– Yeah and I’m telling you, come up and do it.

– Nah, I said. Too cold.

– No no, he said, You think you can do better than twelve, you get your scrawny little square arse up here and do it.

Ben thought I had a square-shaped arse. We shared a changing room once.

– It was eleven, I said.

– It was fucking twelve, he said.

– It was eleven, I said. I was counting.

– Whatever, he said.

I flicked my fag into the drain and climbed the three icy steps on to the lawn. The grass was so iced-up and crunchy it was like walking over broken glass. I looked at the footprints I’d made in the crispy ice and felt bad for messing up the snow.

– Whatever, let’s crack on then, I said.

I took a deep breath and rubbed my hands together and hauled myself up. The plastic tube bent in the middle. Ben stood there, right in the side of my eye, counting and looking in close to make sure my chin went properly over.

There are two ways of doing chin ups. One way is with your palms out and the other way is with your palms in. Each way works a different set of muscles. Palms in works your chest, palms out works your back. I went for palms in, because it was easier and it was what Ben had been doing and I wanted to keep it fair. I started off all right, but in the end I could only manage six. When I got to five, I started to feel my hands giving way. I like prayed to God to give me strength and He did and I managed one more.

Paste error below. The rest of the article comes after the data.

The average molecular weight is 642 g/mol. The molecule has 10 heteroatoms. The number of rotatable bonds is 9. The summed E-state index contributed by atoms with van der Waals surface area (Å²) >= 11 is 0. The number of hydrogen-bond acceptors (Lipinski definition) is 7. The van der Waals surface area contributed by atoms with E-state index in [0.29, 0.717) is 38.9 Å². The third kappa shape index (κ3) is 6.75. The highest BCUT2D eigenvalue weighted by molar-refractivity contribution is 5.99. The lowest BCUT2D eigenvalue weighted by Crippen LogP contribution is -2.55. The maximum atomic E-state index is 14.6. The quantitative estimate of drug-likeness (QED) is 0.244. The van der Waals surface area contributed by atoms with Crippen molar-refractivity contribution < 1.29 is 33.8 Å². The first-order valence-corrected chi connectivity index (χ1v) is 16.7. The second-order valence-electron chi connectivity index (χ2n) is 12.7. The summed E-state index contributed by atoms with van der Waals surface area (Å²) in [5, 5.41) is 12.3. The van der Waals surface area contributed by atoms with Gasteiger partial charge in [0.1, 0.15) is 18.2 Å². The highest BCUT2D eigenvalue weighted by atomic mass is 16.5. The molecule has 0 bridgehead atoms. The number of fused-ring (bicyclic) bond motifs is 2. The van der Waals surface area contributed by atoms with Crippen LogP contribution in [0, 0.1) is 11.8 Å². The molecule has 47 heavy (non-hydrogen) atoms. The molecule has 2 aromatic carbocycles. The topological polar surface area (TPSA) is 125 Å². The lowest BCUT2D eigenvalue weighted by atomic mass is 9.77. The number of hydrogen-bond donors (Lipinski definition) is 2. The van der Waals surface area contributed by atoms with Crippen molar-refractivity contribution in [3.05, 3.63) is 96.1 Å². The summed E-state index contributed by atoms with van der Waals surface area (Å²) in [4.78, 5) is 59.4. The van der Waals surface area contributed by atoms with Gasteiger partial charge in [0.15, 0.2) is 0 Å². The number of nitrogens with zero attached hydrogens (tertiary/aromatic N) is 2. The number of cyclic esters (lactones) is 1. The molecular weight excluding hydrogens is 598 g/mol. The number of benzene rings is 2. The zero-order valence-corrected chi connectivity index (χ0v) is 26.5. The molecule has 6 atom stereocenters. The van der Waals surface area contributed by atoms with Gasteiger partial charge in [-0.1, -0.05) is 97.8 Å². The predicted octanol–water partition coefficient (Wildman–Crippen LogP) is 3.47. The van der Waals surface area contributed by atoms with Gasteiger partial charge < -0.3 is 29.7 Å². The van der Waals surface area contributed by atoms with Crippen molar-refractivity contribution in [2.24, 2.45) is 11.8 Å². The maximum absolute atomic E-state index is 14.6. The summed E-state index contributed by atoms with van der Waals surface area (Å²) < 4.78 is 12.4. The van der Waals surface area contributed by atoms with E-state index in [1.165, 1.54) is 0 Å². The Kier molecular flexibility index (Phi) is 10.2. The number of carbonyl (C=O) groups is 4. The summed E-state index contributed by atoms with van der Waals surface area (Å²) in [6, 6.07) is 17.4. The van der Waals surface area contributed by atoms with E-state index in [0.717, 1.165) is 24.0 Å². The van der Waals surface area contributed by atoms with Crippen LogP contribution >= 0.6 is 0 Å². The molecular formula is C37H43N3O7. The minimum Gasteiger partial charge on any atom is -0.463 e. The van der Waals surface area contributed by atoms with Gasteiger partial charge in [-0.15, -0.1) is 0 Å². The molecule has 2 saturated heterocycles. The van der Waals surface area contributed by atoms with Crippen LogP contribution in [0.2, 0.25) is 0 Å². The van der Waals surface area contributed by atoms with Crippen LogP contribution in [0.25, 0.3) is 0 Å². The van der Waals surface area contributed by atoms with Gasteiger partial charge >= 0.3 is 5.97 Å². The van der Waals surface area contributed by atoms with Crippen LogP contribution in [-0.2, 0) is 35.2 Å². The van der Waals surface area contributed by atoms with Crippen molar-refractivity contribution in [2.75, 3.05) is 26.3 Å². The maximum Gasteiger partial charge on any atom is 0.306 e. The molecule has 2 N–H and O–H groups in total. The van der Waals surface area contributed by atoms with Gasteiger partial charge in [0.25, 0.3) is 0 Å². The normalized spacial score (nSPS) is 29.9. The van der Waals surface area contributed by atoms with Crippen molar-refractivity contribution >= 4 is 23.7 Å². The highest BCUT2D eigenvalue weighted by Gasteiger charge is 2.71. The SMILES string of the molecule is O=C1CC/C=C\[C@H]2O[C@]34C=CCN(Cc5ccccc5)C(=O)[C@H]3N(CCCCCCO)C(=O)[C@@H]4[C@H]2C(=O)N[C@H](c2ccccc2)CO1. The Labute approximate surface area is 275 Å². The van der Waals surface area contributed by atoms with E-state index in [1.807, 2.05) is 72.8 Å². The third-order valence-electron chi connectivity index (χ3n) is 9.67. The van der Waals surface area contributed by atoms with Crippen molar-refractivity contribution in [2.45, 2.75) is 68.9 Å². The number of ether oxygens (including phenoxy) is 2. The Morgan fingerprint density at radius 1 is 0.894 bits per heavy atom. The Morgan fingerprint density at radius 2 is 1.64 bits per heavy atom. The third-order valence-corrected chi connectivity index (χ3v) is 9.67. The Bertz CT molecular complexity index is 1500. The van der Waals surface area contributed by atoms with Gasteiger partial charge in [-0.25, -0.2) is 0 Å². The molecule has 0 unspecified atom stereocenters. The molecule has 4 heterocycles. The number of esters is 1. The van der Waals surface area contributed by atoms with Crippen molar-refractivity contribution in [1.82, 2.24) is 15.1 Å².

I jumped down and coughed and a big chunk of brown sticky shit flew out and hit the snow. I was going to make a joke about maybe I had the C word but then I remembered about Mary and stopped myself just in time.

Ben snorted snot into his throat and hacked up the phlegm and spat it at the wall. It took eight seconds for the gob to slide down to the grass.

– Only six, he said. He prodded my chest and arms. There was a clump of warts on the

skin around his fingernail I hadn’t seen before. That boy was covered in them. Warts and moles.

I pointed at the frame and said, It’s not made for people our size.

I went down the steps. I stuck my fingers up inside the hot tube.

– Don’t matter, Ben said, it’s still chin ups.

– It takes years, I said. Years and years and years and years.